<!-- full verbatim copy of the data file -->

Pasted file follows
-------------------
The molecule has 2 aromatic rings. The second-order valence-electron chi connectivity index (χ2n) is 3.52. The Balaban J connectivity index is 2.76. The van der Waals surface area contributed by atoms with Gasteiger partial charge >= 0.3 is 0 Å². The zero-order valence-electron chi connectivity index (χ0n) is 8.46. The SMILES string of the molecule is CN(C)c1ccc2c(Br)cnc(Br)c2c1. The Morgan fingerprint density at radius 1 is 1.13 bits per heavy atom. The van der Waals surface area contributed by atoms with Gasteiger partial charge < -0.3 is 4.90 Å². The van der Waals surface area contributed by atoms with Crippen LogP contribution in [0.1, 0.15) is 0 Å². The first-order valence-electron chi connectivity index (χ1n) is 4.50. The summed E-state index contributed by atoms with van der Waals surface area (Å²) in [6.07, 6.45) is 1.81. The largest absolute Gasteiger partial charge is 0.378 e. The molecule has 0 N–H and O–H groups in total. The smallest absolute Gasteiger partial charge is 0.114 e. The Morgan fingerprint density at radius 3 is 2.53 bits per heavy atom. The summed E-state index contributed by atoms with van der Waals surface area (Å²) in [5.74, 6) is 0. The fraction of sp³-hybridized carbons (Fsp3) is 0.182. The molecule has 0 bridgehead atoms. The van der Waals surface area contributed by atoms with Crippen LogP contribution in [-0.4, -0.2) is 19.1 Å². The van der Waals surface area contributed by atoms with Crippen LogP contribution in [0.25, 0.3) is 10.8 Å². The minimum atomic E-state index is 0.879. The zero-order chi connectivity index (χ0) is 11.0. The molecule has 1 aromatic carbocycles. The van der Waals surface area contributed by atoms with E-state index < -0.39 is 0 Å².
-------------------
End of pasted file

The molecule has 2 aromatic rings. The second-order valence-electron chi connectivity index (χ2n) is 3.52. The Balaban J connectivity index is 2.76. The van der Waals surface area contributed by atoms with Gasteiger partial charge >= 0.3 is 0 Å². The zero-order valence-electron chi connectivity index (χ0n) is 8.46. The SMILES string of the molecule is CN(C)c1ccc2c(Br)cnc(Br)c2c1. The Morgan fingerprint density at radius 1 is 1.13 bits per heavy atom. The van der Waals surface area contributed by atoms with Gasteiger partial charge < -0.3 is 4.90 Å². The van der Waals surface area contributed by atoms with Crippen LogP contribution in [0.1, 0.15) is 0 Å². The first-order valence-electron chi connectivity index (χ1n) is 4.50. The summed E-state index contributed by atoms with van der Waals surface area (Å²) in [6.07, 6.45) is 1.81. The largest absolute Gasteiger partial charge is 0.378 e. The molecule has 0 N–H and O–H groups in total. The smallest absolute Gasteiger partial charge is 0.114 e. The Morgan fingerprint density at radius 3 is 2.53 bits per heavy atom. The summed E-state index contributed by atoms with van der Waals surface area (Å²) in [5.74, 6) is 0. The fraction of sp³-hybridized carbons (Fsp3) is 0.182. The molecule has 0 bridgehead atoms. The van der Waals surface area contributed by atoms with Crippen LogP contribution in [-0.4, -0.2) is 19.1 Å². The van der Waals surface area contributed by atoms with Crippen LogP contribution in [0.25, 0.3) is 10.8 Å². The minimum atomic E-state index is 0.879. The zero-order chi connectivity index (χ0) is 11.0. The molecule has 1 aromatic carbocycles. The van der Waals surface area contributed by atoms with E-state index < -0.39 is 0 Å².